Getting to Know Savant Syndrome: Part III

autismWhy is savant syndrome seen more frequently in males than females?

Savant syndrome does occur four to six times more frequently in males than females. Partly that is due to the fact that savant syndrome occurs in as high as 10 percent of individuals with autistic disorder where that same disproportionate male:female ratio is seen. Even beyond that, however, research by Geschwind and Galaburda, explained in greater detail elsewhere on this site, demonstrated in the developing human fetus the left hemisphere of the brain always completes its development later than the right hemisphere. Therefore the left hemisphere of the brain is exposed for a longer period of time than the right to brain insult or injury of any kind. One such type of neuronal damage can be produced by circulating testosterone, which in the male fetus, reaches very high levels and can be, in some instances, neurotoxic. This same testosterone mediated developmental injury, causing left hemisphere brain damage before birth in males may account for the same highly disproportionate male:female ratio seen in some other forms of CNS injury such as stuttering, dyslexia, hyperactivity, other learning disabilities and autistic disorder itself.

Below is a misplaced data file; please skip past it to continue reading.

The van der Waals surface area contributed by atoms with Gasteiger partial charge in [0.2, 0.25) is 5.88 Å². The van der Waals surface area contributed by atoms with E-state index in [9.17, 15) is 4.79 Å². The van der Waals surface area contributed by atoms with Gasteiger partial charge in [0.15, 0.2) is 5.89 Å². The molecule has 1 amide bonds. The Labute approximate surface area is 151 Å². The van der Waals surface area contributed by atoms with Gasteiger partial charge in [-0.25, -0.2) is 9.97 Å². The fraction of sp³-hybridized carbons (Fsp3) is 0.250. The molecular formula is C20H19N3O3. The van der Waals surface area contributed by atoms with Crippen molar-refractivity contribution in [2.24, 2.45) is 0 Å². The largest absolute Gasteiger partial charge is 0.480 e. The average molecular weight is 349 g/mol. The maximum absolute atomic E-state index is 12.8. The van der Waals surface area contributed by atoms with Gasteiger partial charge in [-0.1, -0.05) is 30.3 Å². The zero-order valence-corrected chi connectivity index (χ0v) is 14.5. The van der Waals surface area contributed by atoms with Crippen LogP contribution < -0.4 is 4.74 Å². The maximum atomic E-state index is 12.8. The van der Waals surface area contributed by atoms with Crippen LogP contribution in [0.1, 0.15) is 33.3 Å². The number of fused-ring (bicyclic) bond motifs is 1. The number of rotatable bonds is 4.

When was savant syndrome first discovered?

No doubt savants have been present throughout history. Although the term “savant” was not applied to these special people until 1887 by Dr. J. Langdon Down, as described below, a report describing Jedediah Buxton, a prodigious lightning calculator who performed the most complicated multiplications and divisions swiftly in his head, appeared in a German Psychology Journal, Gnothi Sauton, as early as 1751.

Then in 1789, Dr. Benjamin Rush, often referred to as the father of American Psychiatry, described in detail the lightning calculating skills of Thomas Fuller “who could comprehend scarcely anything, either theoretical or practical, more complex than counting.” When Fuller was asked how many seconds a man had lived who was 70 years, 17 days and 12 hours old he gave the correct answer of 2,210,500,800 in 90 seconds even correcting for the 17 leap years included.

But it was in 1887 that Dr. J. Langdon Down gave a series of lectures before the Medical Society of London based on his 30-year experience as superintendent of the Earlswood Asylum. In those lectures, he described 10 cases in careful detail of instances in which there was a striking contrast of superiority and disability in the same person. The special abilities included extraordinary musical, artistic, mathematical and mechanical skills always coupled with phenomenal memory in each and every case. One individual built exquisite model ships from hand-fashioned parts and could recite complex texts verbatim. Another boy, after attending opera, would come away with a perfect recollection of all the arias. Another lad had memorized The Rise and Fall of the Roman Empire in its entirety and could recite it forward or backward. Still another young man could multiply multi-digit figures in his head as quickly as they could be written down on paper.